Questions and thoughts in purple boxes in the original text
What is engineering? What differentiates an engineer from a scientist?
Few of the students in your classes will want the same career as you. [On the other hand you should not feel any need to apologise for your noble choice of career!]
Education is a process involving two sets of participants who supposedly play different roles: teachers who impart knowledge to students, and students who absorb knowledge from teachers. In fact, as every open-minded teacher discovers, education is also about students imparting knowledge to their teachers, by challenging the teachers’ assumptions and by asking questions the teachers hadn’t previously thought of. [Jared Diamond in ‘Collapse’ (2005)]
What can your students do that you couldn’t at their age?
David Ausubel was a cognitive learning theorist active in the 1960s and 70s. I don’t suggest that you need to read his work, which is, for our purposes, over-psychological but you might take to heart his central message (which I paraphrase) ‘Find out what the student knows and teach accordingly’
You might not find it easy to determine whether some or all your students have understood. ‘The one who understands does not speak; the one who speaks does not understand’ Chinese Proverb
Is the learning of engineering necessarily linear? Are other approaches possible?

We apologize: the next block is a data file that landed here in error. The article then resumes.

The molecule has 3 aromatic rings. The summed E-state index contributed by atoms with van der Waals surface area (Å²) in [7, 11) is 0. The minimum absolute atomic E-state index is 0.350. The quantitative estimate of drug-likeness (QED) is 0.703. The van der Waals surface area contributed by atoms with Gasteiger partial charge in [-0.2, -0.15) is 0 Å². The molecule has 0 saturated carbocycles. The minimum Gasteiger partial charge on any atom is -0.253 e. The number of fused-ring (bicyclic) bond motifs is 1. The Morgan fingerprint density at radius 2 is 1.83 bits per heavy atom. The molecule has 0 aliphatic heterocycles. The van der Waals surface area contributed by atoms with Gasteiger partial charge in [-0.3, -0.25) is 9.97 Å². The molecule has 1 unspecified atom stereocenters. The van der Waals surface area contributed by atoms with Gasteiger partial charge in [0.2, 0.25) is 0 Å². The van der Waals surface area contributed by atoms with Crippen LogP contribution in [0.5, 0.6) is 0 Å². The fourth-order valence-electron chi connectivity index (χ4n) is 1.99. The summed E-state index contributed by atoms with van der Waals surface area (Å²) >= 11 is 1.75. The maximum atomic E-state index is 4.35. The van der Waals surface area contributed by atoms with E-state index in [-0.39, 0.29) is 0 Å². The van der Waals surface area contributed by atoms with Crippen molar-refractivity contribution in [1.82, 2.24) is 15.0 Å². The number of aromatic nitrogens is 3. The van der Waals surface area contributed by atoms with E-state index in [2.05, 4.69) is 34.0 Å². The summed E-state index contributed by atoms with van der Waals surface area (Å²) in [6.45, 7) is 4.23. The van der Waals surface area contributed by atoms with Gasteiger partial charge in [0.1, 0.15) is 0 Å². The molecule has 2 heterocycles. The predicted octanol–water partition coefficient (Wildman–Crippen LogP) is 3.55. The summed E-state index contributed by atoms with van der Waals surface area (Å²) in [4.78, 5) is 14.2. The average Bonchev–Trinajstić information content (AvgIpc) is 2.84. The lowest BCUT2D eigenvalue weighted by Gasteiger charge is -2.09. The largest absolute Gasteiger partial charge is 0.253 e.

Does an understanding of engineering science have to precede the appreciation of engineering applications?
What does every engineer need to know?
What does each specific type of engineer (mechanical, electronic, chemical …) need to know? You might ask yourself what you don’t know in your own subject domain, and whether it makes you less of an engineer.
Almost all the students in your class have different prior experiences from you and from each other
Many of the students in your class have different political, religious, cultural and ethical views, and different attitudes to engineering and to study, from you.
If every lecturer had to publish all their teaching material openly, in advance, what would they want or need to do in a “lecture” period?
Do all students learn in the same way that you did?
What attitudes and approaches characterise a good engineer? [The Royal Academy of Engineering currently has a research project running on this topic.]
A thought: One of the main reasons for the survival of the lecture is that you, like me, probably like giving a lecture. We became lecturers because we like theatre!
Some of the students in your class are probably quicker and smarter than you; (I always hope so!)
How should you score the pentathlon? What is the ‘correct’ way to add times and distances? (or skills and knowledge)
Life is an open-book exam
The plural of ‘anecdote’ is not ‘evidence’, or even ‘data’: Attributed to Lee Shulman (Carnegie Foundation)
Please add more aphorisms or questions below …